Please let me be clear: the people who walked beside me in my formative years as a Christian were (and are) some truly wonderful people. I remember clearly the love that was shown to me in the small country town church that I started to attend on Sunday mornings after spending the previous night out on the town. With little or no sleep, and either very badly hungover or still drunk, I would walk into this small congregation – reeking of Jim Beam – only to be hugged warmly on arrival by a woman who must have been about 135 years old and who needed to stand on a chair to reach me.

The problem was not at all the people themselves. They were very well meaning, dear people. The problem was, rather, that the predominant theological influences on me at this time were all pretty much fundamentalist.

Under the guise of ‘submitting to authority’ (and being warned more times than I care to remember that “rebellion is witchcraft”), I moved strongly, yet always uncomfortably, towards authoritarianism and anti-intellectualism. The pinnacle of this sort of anti-intellectualism, I recall, was trying to have a conversation with a really good highschool friend about 6-Day Creationism. I remember seeing the alarmed look in her eyes that moved from astonishment to pity through the duration of the conversation. I (sadly) read Left Behind, and somehow became convinced that ‘good’ Christians never questioned support for Israel and were uncompromisingly conservative in political affiliation. I began to believe that homosexuality was somehow like a toxic gas that corrupted everything it touched and was the arch-enemy of ‘decent’ family values.

I threw away all my formerly-favourite CDs, including Rage Against The Machine.

Worst of all, I began moving towards a position that regarded my former humanitarian inclinations as some kind of bankrupt emotional drivel. ‘The Gospel’, I was told, was about ‘getting people saved’. What good would feeding the hungry be if they were destined for (a literal) hell, after all?

Now, not all of this was bad.

Before I became a Christian I guess I was a bit of a no-hoper. I remember my friends’ parents (who often randomly found me passed out on their floors on a Saturday morning) rebuking my friends when they laughed at me for getting a part-time job as a night-fill worker at Woolworths. Their argument, it seems, was that this would probably be the high point of my life and I should be affirmed in reaching my fullest potential.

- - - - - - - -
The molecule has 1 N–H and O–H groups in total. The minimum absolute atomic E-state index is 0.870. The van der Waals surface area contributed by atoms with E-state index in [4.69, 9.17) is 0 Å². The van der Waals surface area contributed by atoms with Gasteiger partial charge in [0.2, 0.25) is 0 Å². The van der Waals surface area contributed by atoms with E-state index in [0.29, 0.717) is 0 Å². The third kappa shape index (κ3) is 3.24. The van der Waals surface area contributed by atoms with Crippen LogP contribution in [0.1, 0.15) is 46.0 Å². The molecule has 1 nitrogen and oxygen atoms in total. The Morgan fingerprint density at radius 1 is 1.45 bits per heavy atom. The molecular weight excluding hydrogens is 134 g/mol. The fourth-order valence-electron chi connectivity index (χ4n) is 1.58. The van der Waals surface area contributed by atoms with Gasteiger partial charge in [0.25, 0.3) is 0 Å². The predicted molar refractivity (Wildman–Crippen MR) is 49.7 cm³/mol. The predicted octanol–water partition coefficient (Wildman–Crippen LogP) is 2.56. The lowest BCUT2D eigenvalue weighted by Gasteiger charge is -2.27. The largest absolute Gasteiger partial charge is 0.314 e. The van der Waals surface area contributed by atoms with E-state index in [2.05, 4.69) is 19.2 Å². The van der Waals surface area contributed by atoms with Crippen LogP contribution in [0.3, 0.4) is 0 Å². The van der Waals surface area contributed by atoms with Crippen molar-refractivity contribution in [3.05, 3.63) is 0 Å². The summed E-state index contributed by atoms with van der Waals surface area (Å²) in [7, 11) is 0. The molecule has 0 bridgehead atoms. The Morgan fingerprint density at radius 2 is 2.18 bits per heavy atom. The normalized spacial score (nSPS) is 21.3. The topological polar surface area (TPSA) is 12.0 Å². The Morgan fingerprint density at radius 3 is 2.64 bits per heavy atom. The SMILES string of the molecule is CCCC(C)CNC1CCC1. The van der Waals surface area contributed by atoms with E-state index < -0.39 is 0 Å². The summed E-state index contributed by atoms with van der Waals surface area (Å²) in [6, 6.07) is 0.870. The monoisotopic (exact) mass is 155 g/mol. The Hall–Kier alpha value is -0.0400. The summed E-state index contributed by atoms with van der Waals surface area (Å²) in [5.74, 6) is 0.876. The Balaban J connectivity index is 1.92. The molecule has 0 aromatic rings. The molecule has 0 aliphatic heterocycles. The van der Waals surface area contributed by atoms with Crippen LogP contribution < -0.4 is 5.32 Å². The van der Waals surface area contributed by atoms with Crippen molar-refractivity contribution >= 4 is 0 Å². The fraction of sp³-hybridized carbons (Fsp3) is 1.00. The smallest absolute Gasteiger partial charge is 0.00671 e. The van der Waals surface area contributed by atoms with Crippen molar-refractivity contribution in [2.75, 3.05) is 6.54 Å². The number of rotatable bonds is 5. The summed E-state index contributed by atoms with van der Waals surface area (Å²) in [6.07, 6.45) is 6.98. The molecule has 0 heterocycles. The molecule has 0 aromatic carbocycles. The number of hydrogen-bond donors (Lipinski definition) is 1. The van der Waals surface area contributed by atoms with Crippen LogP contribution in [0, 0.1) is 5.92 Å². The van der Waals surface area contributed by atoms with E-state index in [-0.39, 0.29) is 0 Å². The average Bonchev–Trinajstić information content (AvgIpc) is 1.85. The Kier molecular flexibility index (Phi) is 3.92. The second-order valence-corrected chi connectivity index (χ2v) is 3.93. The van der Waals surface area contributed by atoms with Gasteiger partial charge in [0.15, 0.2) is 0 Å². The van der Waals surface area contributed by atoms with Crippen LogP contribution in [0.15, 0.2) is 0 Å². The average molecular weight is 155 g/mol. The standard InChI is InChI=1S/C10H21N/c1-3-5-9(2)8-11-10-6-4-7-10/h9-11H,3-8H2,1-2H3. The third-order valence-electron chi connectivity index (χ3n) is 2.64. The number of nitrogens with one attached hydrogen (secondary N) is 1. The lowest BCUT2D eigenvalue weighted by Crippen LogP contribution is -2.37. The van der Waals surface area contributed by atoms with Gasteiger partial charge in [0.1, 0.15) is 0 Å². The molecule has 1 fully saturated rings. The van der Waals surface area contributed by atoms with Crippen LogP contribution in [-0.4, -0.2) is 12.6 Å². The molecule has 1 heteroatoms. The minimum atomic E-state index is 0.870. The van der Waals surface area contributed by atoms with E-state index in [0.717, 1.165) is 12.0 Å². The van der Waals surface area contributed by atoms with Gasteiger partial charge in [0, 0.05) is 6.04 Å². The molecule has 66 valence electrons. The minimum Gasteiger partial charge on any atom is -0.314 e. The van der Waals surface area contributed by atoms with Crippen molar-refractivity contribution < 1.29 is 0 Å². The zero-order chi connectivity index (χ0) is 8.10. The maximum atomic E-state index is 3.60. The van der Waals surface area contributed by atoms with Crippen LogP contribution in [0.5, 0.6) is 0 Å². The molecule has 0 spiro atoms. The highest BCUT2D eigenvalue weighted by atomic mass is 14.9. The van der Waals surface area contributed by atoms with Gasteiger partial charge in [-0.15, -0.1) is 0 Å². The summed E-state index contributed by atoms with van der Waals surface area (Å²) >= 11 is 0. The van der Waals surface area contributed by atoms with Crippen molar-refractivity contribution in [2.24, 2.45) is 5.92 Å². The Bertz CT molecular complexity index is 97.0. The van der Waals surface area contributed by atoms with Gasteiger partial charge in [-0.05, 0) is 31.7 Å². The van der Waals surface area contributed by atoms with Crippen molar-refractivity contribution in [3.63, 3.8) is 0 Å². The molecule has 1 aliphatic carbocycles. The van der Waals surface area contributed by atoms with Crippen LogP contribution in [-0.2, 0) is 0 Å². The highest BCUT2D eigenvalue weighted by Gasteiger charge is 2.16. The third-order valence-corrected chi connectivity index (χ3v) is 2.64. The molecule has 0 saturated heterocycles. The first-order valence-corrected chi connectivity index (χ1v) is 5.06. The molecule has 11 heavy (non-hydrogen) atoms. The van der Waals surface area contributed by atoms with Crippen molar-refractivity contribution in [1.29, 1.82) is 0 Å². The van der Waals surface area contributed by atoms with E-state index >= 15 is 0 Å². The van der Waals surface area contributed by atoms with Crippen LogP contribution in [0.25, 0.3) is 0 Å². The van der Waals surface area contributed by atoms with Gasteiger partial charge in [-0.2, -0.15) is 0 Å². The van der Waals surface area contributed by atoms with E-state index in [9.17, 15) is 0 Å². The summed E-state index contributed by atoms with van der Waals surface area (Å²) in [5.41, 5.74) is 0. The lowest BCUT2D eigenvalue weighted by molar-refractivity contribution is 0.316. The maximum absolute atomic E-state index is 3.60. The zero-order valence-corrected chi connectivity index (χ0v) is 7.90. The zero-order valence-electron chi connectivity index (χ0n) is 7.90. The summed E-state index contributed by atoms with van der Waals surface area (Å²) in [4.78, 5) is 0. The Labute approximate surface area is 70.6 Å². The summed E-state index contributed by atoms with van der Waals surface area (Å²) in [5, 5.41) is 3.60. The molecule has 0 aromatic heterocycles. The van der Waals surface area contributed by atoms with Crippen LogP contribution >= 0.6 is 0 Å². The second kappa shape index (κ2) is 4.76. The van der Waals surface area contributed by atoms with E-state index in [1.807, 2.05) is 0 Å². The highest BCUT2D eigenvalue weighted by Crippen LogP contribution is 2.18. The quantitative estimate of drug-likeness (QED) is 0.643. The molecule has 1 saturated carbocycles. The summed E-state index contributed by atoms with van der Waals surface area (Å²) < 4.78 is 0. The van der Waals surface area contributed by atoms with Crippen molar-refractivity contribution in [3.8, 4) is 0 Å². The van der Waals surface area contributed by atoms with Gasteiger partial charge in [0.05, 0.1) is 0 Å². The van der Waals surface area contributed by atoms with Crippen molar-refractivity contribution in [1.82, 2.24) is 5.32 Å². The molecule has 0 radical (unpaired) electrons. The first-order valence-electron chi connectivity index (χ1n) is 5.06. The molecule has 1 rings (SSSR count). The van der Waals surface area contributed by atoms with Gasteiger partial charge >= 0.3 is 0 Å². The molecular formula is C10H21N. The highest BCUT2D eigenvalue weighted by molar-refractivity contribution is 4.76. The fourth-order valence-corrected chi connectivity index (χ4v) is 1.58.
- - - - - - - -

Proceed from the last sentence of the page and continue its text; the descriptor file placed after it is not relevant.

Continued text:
When I became a Christian, I started getting my act together. I finally found direction in my life and started working hard and saving for theological college. I had goals. I had purpose. I found some discipline.

The problem was that I quickly began to lose much of what made me me. I started conforming to some kind of cookie-cutter Christianity that wasn’t so much concerned with me as an individual but was rather more focused on spitting out good little conservative automatons who wouldn’t question what they were told and would become engaged in the valiant work of defending the Truth against all manner of immorality and heresy, with fingers firmly implanted in ears so as not to be polluted by such things.

And thus, since about 2004, I have been on a quest of working through all of this and [re]discovering what it actually means for Josh “Jack” Dowton to be a Christian.

This journey was, in part, kicked off by my theological studies where I was fortunate enough to be guided by some extraordinarily intelligent and faithful individuals who encouraged me to think again. I was also helped by the work of N.T. Wright (who showed me that ‘the Gospel’ is much broader, and much better news, than is often portrayed by conservative Evangelicals), and by groups such as the Micah Challenge. I remember in 2004 putting up a Micah Challenge poster in the room that the church youth group I ran met in, which spoke of the Millennium Development Goals and the need for Christians to be involved in this cause. I remember also copping a bit of flack for it, but nevertheless remaining convinced that this sort of thing was central to being Christian, even if I wasn’t exactly sure how it all fit together.

What I’ve been trying to work out, then, is what needs to be ‘redeemed’ from this former me, and what needs to be thrown away (both from the ‘old’ [pre-Christian] me, and from the ‘mindless conservative Christian’ me).

It has been, and still is, an interesting journey.

While I am still very much convinced that a certain transformation must take place in the process of becoming a follower of Jesus of Nazareth, I am nevertheless convinced that this transformation takes into consideration what truly makes someone themselves and is not about simply producing clones. While I am convinced that, for the Christian, there needs to be a process of ‘dying to oneself’, I am nevertheless convinced that this does not mean a total disfiguring of one’s identity, but is rather about putting off the selfishness that plagues humanity and embracing self-sacrificial love that is best illustrated in the life and teaching of Jesus.

This is a difficult process, but I think it is also a rewarding one.

As such, I have entered into this process over the last 9-or-so years, and I think the process still has a fair way to go. In some ways, it’s almost like a second ‘conversion’ experience, though it has taken a lot longer than the first one. I have realised that some of my pre-Christian impulses were very good ones and have, for example, ‘redeemed’ my humanitarian tendencies through the belief that all of humanity somehow bears the ‘image of God’ and each individual is thus deserving of respect and dignity. I am convinced that poverty causes this dignity to be diminished, and that where this image is disfigured in one we are all implicated. I have re-embraced my inclination towards freedom through the lens of the prophetic impulse that weaves throughout the scriptures and which strives towards liberty and fullness of life. I have even allowed myself to listen to RATM again, even though my philosophy these days can more more accurately be described as grace against the machine.

I am sure, though, that many people would simply suggest that it is a slow move to theological ‘liberalism’. Perhaps it is. Perhaps, though, there is far more to this Christianity thing than being worried about the labels ‘liberal’ and ‘conservative’.